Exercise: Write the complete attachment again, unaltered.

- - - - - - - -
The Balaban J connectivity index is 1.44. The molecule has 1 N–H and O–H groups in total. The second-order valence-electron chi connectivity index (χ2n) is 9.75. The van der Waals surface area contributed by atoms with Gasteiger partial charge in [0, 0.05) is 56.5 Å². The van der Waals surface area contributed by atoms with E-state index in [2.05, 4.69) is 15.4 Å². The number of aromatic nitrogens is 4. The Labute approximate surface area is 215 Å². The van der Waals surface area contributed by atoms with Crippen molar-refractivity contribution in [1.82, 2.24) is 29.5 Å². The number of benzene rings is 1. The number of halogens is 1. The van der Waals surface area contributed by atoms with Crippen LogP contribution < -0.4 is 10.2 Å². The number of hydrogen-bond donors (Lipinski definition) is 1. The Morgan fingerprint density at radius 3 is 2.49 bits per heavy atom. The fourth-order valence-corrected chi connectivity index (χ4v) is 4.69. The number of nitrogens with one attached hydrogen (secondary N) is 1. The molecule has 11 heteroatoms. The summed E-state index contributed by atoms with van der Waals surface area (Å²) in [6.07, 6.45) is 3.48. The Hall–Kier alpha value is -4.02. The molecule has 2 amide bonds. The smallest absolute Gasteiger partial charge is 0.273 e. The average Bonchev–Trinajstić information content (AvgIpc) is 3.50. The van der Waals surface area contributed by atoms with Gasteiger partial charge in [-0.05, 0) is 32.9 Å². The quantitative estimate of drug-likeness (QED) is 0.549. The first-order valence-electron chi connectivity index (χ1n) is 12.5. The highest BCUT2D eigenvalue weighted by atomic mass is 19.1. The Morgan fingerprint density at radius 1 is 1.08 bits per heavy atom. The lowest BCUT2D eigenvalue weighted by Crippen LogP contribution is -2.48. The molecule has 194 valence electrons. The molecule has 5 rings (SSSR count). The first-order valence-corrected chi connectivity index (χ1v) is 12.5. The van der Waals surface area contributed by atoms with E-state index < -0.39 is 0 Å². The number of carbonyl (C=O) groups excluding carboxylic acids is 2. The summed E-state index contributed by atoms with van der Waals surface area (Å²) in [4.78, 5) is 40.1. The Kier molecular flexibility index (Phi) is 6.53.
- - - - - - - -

The Balaban J connectivity index is 1.44. The molecule has 1 N–H and O–H groups in total. The second-order valence-electron chi connectivity index (χ2n) is 9.75. The van der Waals surface area contributed by atoms with Gasteiger partial charge in [0, 0.05) is 56.5 Å². The van der Waals surface area contributed by atoms with E-state index in [2.05, 4.69) is 15.4 Å². The number of aromatic nitrogens is 4. The Labute approximate surface area is 215 Å². The van der Waals surface area contributed by atoms with Crippen molar-refractivity contribution in [1.82, 2.24) is 29.5 Å². The number of benzene rings is 1. The number of halogens is 1. The van der Waals surface area contributed by atoms with Crippen LogP contribution < -0.4 is 10.2 Å². The number of hydrogen-bond donors (Lipinski definition) is 1. The Morgan fingerprint density at radius 3 is 2.49 bits per heavy atom. The fourth-order valence-corrected chi connectivity index (χ4v) is 4.69. The number of nitrogens with one attached hydrogen (secondary N) is 1. The molecule has 11 heteroatoms. The summed E-state index contributed by atoms with van der Waals surface area (Å²) in [6.07, 6.45) is 3.48. The Hall–Kier alpha value is -4.02. The molecule has 2 amide bonds. The smallest absolute Gasteiger partial charge is 0.273 e. The average Bonchev–Trinajstić information content (AvgIpc) is 3.50. The van der Waals surface area contributed by atoms with Gasteiger partial charge in [-0.05, 0) is 32.9 Å². The quantitative estimate of drug-likeness (QED) is 0.549. The first-order valence-electron chi connectivity index (χ1n) is 12.5. The highest BCUT2D eigenvalue weighted by atomic mass is 19.1. The Morgan fingerprint density at radius 1 is 1.08 bits per heavy atom. The lowest BCUT2D eigenvalue weighted by Crippen LogP contribution is -2.48. The molecule has 194 valence electrons. The molecule has 5 rings (SSSR count). The first-order valence-corrected chi connectivity index (χ1v) is 12.5. The van der Waals surface area contributed by atoms with E-state index < -0.39 is 0 Å². The number of carbonyl (C=O) groups excluding carboxylic acids is 2. The summed E-state index contributed by atoms with van der Waals surface area (Å²) in [4.78, 5) is 40.1. The Kier molecular flexibility index (Phi) is 6.53.